Ready or not, here I (don't) come?

Very shortly [I will tell] you about those who stood to gain in this whole obscure story. When the prosecution officials involved in the inquiry into the situation with the shares came to Moscow, they were unable to find Bakkar Ltd, Promstroy TEK Ltd or ONEKS-Consulting at the official addresses given, or those people who were mentioned in the documents of Kolymaenergo Plc. The Moor has done his work, and the Moor has left, without leaving an address or even saying “Goodbye”.

This is the true situation; however, criminal investigation no. 14158 into the abuse of official position by the managers of Kolymaenergo Plc was finally closed for lack of the constitutive elements of a crime.

The decision of the Commercial Court of the Magadan Region was appealed against by the NGO Investory Kolymy; in its grounds of appeal all the breaches of the law in the sphere of the advertisement, selling and buying of shares were described in detail. However, the Court of Appeal again just ignored the arguments of the claimant. None of the facts mentioned above, which clearly spoke against the defendant, were taken into account. As a result, the claimant, together with Investory Kolymy, lodged an appeal on points of law with the Court of Cassation in Khabarovsk. As to the discontinuation of the criminal investigation, we will challenge the decision of the prosecution in this respect by all legitimate and civilised means.

When that dispute started, we informed Mr A.B.Ch., the head of the management board of Edinye Energeticheskiye Systemy Rossii, and the Federal Commission on Securities, of the situation. However, a principle of esprit de corps came into play, and they decided not to wash their own dirty linen in public. As it appears, they want to cover up the affair at all levels.

If we do not succeed, we will still continue fighting. On 15 August 2001 our organisation sent to the Magadan Town Court a statement of claim against Kolymaenergo and the Federal Commission of Securities and the then head of the Board of Directors of Kolymaenergo, the leader of the “United Russia” fraction in the State Duma, Mr P., the General Director of Kolymaenergo Mr. S., and the chief accountant Ms K. What is our organisation asking for before the court? First of all, that it declare the advertisement of the fourth issue of shares abusive, and the issue itself invalid. We think that Kolymaenergo Plc breached the provisions of the federal legislation, in particular, the Standards for the Issue of Shares, the Act on Defence of the Rights of Investors and the Public Limited Companies Act. The legal provisions on which we base our claims are indicated in the statement of claim.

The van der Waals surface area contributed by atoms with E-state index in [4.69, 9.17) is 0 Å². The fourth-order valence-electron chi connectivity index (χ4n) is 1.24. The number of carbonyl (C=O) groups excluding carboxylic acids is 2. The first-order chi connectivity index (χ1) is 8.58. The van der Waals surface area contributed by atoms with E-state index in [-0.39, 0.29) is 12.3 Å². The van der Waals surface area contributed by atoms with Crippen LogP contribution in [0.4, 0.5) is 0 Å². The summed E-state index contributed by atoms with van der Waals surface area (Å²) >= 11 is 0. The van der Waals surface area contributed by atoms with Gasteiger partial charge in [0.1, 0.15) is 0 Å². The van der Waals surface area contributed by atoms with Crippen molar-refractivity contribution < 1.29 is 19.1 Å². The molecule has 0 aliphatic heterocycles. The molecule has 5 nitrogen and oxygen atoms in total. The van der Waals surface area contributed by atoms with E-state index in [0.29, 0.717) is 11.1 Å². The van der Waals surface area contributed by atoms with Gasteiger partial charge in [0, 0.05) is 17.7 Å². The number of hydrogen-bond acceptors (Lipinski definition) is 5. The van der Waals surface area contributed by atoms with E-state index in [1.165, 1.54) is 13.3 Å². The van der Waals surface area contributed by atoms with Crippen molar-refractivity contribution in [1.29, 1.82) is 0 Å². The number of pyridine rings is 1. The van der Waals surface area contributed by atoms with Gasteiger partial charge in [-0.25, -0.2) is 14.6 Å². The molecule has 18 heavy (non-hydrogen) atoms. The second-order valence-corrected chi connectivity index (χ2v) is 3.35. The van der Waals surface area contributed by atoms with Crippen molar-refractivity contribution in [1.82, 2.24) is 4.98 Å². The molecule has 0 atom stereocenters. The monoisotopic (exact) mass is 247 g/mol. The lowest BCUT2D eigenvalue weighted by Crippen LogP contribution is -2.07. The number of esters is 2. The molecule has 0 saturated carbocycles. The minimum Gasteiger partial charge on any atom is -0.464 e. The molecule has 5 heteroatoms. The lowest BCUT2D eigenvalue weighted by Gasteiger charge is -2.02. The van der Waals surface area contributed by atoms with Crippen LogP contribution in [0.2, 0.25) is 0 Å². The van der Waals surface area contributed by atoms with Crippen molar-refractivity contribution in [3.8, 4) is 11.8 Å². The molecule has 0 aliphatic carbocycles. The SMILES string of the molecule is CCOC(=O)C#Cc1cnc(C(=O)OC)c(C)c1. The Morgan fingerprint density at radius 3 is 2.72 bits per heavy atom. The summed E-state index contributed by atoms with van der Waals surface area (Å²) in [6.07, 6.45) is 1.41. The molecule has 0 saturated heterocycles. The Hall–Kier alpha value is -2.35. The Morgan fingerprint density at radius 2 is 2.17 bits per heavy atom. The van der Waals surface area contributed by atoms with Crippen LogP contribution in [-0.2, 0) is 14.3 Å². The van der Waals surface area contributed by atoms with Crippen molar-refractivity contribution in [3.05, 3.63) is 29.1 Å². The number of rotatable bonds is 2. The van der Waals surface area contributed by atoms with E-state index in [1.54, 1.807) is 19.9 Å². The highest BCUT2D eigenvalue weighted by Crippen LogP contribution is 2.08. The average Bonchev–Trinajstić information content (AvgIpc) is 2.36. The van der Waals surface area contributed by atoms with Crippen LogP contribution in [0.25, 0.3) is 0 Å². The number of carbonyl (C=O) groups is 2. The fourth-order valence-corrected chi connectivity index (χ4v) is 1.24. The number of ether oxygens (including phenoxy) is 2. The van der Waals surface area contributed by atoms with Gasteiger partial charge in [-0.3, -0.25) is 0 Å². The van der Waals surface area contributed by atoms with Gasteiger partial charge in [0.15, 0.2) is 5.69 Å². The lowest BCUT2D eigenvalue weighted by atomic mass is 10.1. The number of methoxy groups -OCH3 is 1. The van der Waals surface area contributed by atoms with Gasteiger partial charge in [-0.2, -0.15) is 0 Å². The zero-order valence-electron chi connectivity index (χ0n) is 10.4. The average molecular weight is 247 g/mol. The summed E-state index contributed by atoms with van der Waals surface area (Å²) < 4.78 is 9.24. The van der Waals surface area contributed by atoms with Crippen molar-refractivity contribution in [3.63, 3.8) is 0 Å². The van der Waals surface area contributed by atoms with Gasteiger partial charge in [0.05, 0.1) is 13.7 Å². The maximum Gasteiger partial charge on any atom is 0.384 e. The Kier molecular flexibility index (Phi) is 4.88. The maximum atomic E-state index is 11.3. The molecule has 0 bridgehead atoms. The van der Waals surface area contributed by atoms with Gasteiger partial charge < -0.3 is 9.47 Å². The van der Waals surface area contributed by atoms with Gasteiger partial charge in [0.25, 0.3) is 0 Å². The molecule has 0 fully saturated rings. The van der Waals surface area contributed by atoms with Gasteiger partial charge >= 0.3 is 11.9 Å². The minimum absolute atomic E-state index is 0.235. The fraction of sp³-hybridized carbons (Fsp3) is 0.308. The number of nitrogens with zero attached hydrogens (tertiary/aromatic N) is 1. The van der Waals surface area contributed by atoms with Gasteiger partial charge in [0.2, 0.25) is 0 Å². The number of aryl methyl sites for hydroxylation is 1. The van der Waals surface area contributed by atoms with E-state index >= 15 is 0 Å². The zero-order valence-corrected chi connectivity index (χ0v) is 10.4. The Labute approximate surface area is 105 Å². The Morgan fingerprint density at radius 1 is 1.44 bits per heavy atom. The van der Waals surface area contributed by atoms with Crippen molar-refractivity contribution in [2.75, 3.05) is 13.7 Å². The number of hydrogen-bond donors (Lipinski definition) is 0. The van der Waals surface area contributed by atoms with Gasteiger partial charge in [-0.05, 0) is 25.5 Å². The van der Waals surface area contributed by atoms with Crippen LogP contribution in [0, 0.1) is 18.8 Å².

So far the date of the hearing in this case has not been set; it will take place in October or November, after the judge returns from her leave. By the way, the judge took annual leave twenty days after the case had been assigned to her. A similar handling of cases concerning machinations with shares has become almost systemic.

All this squabbling cannot but be detrimental to the investment climate in the region, because Kolymaenergo is a public limited company and its shares can be purchased by foreign investors as well. And now, when Russia is seeking recognition as a country with a market economy, events of this kind will not help it to acquire weight.

In the current situation the NGO Investory Kolymy will insist on an objective examination of its civil claims and of the criminal case, in order to protect the rights of investors.

A. Saliyev,

Head of the Advisory Board of the NGO Investory Kolymy”

8.  On 10 October 2001 the applicant submitted the article to a municipally owned newspaper, Vecherniy Magadan, for publication. He produced documents in support of the facts described in the article. Mr Svistunov, the editor-in-chief of the newspaper, agreed to publish the article. It was included in issue no. 44 of 2 November 2001. That issue, with the applicant's article in it, had a print run of 5,184 copies.

9.  On the morning of 2 November 2001, 2,394 copies of the issue containing the applicant's article were sent to subscribers and to State libraries. Two thousand copies were given to the distributing company Rospechat to be sold at street distribution points, kiosks and newsstands. However, shortly afterwards those copies were withdrawn from the newsstands and they were later destroyed. According to the Government, the withdrawal was requested by Mr Svistunov (the editor-in-chief). They submitted a letter from the editor-in-chief to the head of Rospechat asking the latter to withdraw the copies. The letter is dated 2 November 2001; however, according to the applicant it was backdated. Only the copies that had been sent to libraries and subscribers remained. The Government submitted that a part of the print run had already been sold, with the result that only 120 copies had been withdrawn and destroyed.

10.  On 5 November 2001 the editor-in-chief wrote a letter to the mayor of Magadan asking the latter to release him from the position of editor-in-chief because he “was unable to perform his duties in a fully professional manner”.

11.  On 10 November 2001 the head of the trade union at the Kolymaenergo hydroelectric power plant wrote a letter to the editor-in-chief of Vecherniy Magadan asking him to explain why issue no. 44 had been withdrawn from the newsstands.